A MONTH AGO, on May 11, I set out for a short overnight trip. It was to become one of the most unforgettable ‘spring’ camps I’ve ever made.
Conditions were cold and wet down in Golden, and up in the mountains snow was still piling up. In fact, the snowpack was as deep as it had been all winter. From a slow start it had reached 115% of normal. The forecast called for heavy afternoon and evening snow, possibly thunder, but then clearing clouds after midnight. Arguably, I should have stayed home – my book was nearing publication and I had so much still to do to prepare for it. And the lightning threat was intimidating. But the thought of being camped somewhere high at dawn as the skies cleared was hard to resist.
Plus, if a book about backpacking ever stopped me from actually backpacking, then there was something very very wrong!
So, away I wandered into a snow-bound realm at nearly 12,000-feet. And the extraordinary camp that followed proved I’d made the right choice.
For this blog, instead of writing a long description, I’ll let the photos do the talking. There are enough of them anyway!
I hope you enjoy!
Once thing, however – I intend to remain vague about the location. The mountain where this camp took place is a fragile environment, with limited trailhead parking, and I would hate to be responsible for sending crowds to it. Too many places have been ruined by over-promotion, by photographers thoughtlessly sharing spectacular images that end up encouraging masses to trample a place to death. I’m a firm believer in ‘leave no trace’. Leaving a place as you found it, or better, is essential for the enjoyment of all visitors and – more importantly – for the sake of the land itself. But in my opinion, leave no trace should also extend to ‘leave no digital trace’ – to not damaging a place after it’s been left by sending thousands of other visitors to it.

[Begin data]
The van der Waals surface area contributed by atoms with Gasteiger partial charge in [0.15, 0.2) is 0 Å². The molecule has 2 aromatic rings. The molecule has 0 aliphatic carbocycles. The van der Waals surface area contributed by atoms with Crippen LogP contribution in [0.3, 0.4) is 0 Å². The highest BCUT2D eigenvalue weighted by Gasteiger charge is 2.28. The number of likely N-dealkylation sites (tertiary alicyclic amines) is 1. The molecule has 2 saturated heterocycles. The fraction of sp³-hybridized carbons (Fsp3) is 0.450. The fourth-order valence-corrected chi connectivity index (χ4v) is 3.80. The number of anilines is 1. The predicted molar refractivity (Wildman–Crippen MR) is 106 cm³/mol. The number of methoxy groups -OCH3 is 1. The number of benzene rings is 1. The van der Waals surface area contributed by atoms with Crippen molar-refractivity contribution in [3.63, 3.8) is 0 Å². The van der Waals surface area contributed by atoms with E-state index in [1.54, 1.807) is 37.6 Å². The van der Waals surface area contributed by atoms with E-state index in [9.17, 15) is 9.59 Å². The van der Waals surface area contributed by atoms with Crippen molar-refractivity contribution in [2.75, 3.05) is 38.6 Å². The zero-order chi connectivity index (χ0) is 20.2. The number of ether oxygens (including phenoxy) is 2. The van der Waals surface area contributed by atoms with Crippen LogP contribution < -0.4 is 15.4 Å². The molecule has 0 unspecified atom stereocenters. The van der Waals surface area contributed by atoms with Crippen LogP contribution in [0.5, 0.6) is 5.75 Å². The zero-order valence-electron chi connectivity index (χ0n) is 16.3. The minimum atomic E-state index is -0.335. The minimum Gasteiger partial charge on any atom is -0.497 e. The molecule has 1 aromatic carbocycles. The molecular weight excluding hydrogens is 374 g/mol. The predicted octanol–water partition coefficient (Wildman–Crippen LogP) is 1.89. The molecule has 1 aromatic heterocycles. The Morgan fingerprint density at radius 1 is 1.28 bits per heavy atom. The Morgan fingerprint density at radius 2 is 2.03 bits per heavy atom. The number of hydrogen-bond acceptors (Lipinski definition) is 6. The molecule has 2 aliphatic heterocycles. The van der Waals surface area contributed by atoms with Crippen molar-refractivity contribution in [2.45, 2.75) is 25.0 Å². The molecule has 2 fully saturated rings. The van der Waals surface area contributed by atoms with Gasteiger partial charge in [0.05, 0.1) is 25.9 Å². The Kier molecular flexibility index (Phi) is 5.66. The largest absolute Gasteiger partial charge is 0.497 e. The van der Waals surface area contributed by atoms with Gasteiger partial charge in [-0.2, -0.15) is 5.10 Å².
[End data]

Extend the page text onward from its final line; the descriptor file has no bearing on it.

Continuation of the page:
Some people will figure out the location from the photos anyway. To you I’ll make a plea: PLEASE step carefully when you go. And please carefully consider how much you, personally, share places like this. There are plenty of locations where camps and hikes like this are possible… or were possible… because in many places such activities have now become restricted because too many people have gone, and too many of them have behaved with no respect for the land. In this instance, ‘where’ is less important than ‘when’ anyway. ‘When’ was at the tail end of a storm, in clearing conditions – conditions that happen more commonly than you might think. For moments of magic like this, timing is the key thing, not the specific location!
I want to encourage people to head outdoors. And I hope these photos do that! The more people there are that get to know the wild the more people there will be to stand up for it. But I ALSO wan to encourage people to go thoughtfully and carefully when they go. Thank you for caring!